You might want to sit down for this. Mrs. Marzi, my raven-haired, hawk eyed, 80-year-old frienemy from next door, died this week rather suddenly. I know. Tres tragique. I saw her walking around our lane only a day before and she seemed in fine combative form: head up, shoulders back, judgment out, making mental accounts of how much everything cost (“New gas canister, eh? How new? Old new or Expensive new? I’m sure you overpaid. No sense in these young ones nowadays. Spoilt…where’s your mother?”). I was away for a few days and so imagine my (initially angry but later shameful) shock as I came back to find a traffic jam outside my house, only to find Mrs. Mazri very much not walking.
I shall miss her. That’s a fib, actually. It’s what people say after people whom they don’t know very well but met a few times die without warning. The truth is I’m perpetually shocked when someone goes from Existence to Not Being. It only ever takes a moment and now she will never pester me about dogs or snakes or architectural discounts again.
I’m surprised how sad that’s makes me feel.
Obviously my twitch of empathy is nothing compared to that of her 90-something husband, who looked, when we met, slightly surprised he’s outlived her. I remember when my own grandparents saw Mr. and Mrs. Marzi move in to this neighborhood a decade and a bit ago. Mrs. Marzi was in full form then, her hair darker and her will stronger. Her husband was an exercise in contrast: short, bent over almost double with skin like Japanese paper, he would shuffle along an inch at a time with his walker during his early morning constitution. Everyone made bets as to how long the extremely frail looking Mr. Marzi would make it. 12 years on, he’s outlived all of them including my grandparents, proving that slow and steady wins the race.
I don’t like thinking about Death, which doesn’t really make a bit of difference. Being alive is, after all, not being dead, so it’s hard to celebrate existence without occasionally pondering the alternative. We all live in perpetual fear/awareness of a dark phenomenon that can at will strip us of our dearest, or our self. Even now I’m shaking at the thought. I think about it in small instances, like when I feel guilty about losing my temper in front of my parents and begin thinking punishing thoughts like “when they pass away, you’ll remember all these nasty little interludes and then cut yourself out of shame and horror.” I sometimes try and guess how long people I love will live, and as I approach thirties, have taken to perusing my yearbook to see if anyone has died yet (as it happens three have been kidnapped and five shot, so the odds aren’t really great.)
News of Mrs. Marzi’s death reached me around the same time that I heard that Shashi Tharoor’s wife had been discovered deceased in her high-end hotel room. The story was made for the tabloids. She recently discovered her husband’s alleged affair with none other than a Pakistani journalist and subsequently took to social media to vent her anger. Like all modern operas, this drama floated and flailed on the Great Ocean of Opinion that is twitter. Two days later, her death is being considered an apparent overdose, since there was not suicide note as far as anyone can tell.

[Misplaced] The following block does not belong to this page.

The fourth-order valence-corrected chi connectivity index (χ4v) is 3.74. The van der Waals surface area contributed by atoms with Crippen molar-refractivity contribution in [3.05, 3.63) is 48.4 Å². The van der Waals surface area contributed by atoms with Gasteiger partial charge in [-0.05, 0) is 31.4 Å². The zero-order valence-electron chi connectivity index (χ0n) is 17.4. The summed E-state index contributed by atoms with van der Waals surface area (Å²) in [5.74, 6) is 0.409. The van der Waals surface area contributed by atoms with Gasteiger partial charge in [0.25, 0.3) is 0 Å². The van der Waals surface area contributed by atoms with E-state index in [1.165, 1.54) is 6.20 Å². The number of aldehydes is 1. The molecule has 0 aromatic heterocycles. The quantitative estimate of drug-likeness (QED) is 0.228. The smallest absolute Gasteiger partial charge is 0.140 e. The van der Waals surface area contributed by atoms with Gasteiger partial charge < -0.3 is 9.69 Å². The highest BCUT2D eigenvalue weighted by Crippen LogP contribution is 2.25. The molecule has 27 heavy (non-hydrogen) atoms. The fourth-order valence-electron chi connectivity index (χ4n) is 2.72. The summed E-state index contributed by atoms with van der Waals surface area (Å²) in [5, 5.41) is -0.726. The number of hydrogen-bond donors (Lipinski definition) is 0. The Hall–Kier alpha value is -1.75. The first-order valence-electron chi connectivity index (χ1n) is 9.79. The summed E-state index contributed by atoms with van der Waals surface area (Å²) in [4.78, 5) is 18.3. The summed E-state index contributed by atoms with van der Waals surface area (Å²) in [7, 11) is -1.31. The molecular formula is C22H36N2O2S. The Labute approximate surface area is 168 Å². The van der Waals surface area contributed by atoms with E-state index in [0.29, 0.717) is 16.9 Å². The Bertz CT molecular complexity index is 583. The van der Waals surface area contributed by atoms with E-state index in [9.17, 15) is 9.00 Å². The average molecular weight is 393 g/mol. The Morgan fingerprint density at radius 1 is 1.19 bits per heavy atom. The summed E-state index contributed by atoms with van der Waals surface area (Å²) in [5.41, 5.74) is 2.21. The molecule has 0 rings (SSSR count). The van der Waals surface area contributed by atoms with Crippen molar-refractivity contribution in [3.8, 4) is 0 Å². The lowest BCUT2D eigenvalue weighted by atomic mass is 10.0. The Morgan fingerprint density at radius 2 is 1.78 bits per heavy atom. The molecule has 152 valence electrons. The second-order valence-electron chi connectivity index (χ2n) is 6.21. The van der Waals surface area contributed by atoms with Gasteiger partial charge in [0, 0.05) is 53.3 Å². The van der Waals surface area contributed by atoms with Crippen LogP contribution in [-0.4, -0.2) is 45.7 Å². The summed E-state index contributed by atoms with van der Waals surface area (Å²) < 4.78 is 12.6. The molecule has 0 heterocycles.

That, Ladies and Gents, is what one calls “ way sketchy.” The Pakistani journalist is under siege (would not want to be here this week). Shashi Tharoor has in the span of a year gone from the Dumbledore of Indian politics to its Kreacher, the bitchy house elf. As an Indian op-ed wickedly said, they’ve Tehelka-ed Tharoor. Assuming there is a they, which most aren’t doing.
Like in the States, the personal lives of the famous are being held up to scrutiny in modern India out of what I imagine is gang-rape-related-societal-shame. Sexual harassment and infidelity seems to get top billing. Strangely, I had been speaking to someone just the other week about the lack of any real sex scandals is Pakistan. The Universe quickly answered in the form of the Meera Sex tape.
I am not going to use the world allegedly because, well, you cant if the tape is the first search result on Google. The actress, thus far mainly famous for how she pronounces English words in ways previously unknown, fulfilled the fantasies of the country when a tape of her (and a man she’s clearly on biblical terms with) went viral online. You don’t see much in the tape, at least not anything you wouldn’t see on a French tv channel. But the fact of it is quite surprising, as is the lack of a general uproar. I am hoping our (comparatively) muted reaction to the tape reveals that we have moved on since the Veena Malik debacle of 2011. Hopefully, given that I have no gas or electricity or hot water or a working oven, we will realize we have bigger problems to tackle. It was inevitable that we would have our own sex tape scandal a full ten years after Paris Hilton made them fashionable. As inevitable as death and taxes, as the saying goes; or, when talking about Pakistan, just death.
Mrs. Marzi would not have have agreed with that at all. And for that I will miss her.
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A version of this appeared here.